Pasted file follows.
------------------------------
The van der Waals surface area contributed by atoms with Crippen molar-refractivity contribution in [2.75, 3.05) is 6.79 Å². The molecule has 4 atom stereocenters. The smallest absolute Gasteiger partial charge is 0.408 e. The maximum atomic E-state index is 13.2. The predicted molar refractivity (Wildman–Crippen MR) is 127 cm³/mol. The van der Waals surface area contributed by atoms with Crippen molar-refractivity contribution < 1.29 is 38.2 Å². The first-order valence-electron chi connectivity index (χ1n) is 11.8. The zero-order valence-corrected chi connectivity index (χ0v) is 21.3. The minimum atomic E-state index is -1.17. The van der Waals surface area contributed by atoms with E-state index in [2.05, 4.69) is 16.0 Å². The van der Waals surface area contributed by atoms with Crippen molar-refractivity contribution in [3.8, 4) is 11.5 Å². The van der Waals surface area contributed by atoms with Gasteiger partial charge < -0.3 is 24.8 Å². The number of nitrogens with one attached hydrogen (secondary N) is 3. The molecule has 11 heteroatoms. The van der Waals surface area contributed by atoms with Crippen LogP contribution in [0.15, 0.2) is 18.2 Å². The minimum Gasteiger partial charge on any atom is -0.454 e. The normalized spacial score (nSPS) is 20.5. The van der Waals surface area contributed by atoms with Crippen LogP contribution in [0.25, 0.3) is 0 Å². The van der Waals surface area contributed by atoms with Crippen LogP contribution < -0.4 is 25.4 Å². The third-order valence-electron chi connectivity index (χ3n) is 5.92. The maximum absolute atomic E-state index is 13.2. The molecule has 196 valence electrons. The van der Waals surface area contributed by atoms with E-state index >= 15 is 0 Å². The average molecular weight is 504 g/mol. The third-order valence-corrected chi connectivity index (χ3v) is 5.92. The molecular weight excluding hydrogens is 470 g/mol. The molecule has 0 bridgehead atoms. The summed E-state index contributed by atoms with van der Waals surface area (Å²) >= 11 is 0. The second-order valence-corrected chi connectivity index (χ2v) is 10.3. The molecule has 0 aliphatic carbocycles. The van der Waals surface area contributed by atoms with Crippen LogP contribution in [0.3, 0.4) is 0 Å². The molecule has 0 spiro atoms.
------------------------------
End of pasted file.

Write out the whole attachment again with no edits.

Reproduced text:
The van der Waals surface area contributed by atoms with Crippen molar-refractivity contribution in [2.75, 3.05) is 6.79 Å². The molecule has 4 atom stereocenters. The smallest absolute Gasteiger partial charge is 0.408 e. The maximum atomic E-state index is 13.2. The predicted molar refractivity (Wildman–Crippen MR) is 127 cm³/mol. The van der Waals surface area contributed by atoms with Crippen molar-refractivity contribution < 1.29 is 38.2 Å². The first-order valence-electron chi connectivity index (χ1n) is 11.8. The zero-order valence-corrected chi connectivity index (χ0v) is 21.3. The minimum atomic E-state index is -1.17. The van der Waals surface area contributed by atoms with E-state index in [2.05, 4.69) is 16.0 Å². The van der Waals surface area contributed by atoms with Crippen molar-refractivity contribution in [3.8, 4) is 11.5 Å². The van der Waals surface area contributed by atoms with Gasteiger partial charge < -0.3 is 24.8 Å². The number of nitrogens with one attached hydrogen (secondary N) is 3. The molecule has 11 heteroatoms. The van der Waals surface area contributed by atoms with Crippen LogP contribution in [0.15, 0.2) is 18.2 Å². The minimum Gasteiger partial charge on any atom is -0.454 e. The normalized spacial score (nSPS) is 20.5. The van der Waals surface area contributed by atoms with Crippen LogP contribution in [0.25, 0.3) is 0 Å². The van der Waals surface area contributed by atoms with Crippen LogP contribution < -0.4 is 25.4 Å². The third-order valence-electron chi connectivity index (χ3n) is 5.92. The maximum absolute atomic E-state index is 13.2. The molecule has 196 valence electrons. The van der Waals surface area contributed by atoms with E-state index >= 15 is 0 Å². The average molecular weight is 504 g/mol. The third-order valence-corrected chi connectivity index (χ3v) is 5.92. The molecular weight excluding hydrogens is 470 g/mol. The molecule has 0 bridgehead atoms. The summed E-state index contributed by atoms with van der Waals surface area (Å²) >= 11 is 0. The second-order valence-corrected chi connectivity index (χ2v) is 10.3. The molecule has 0 aliphatic carbocycles. The van der Waals surface area contributed by atoms with Crippen LogP contribution in [0.3, 0.4) is 0 Å². The molecule has 0 spiro atoms.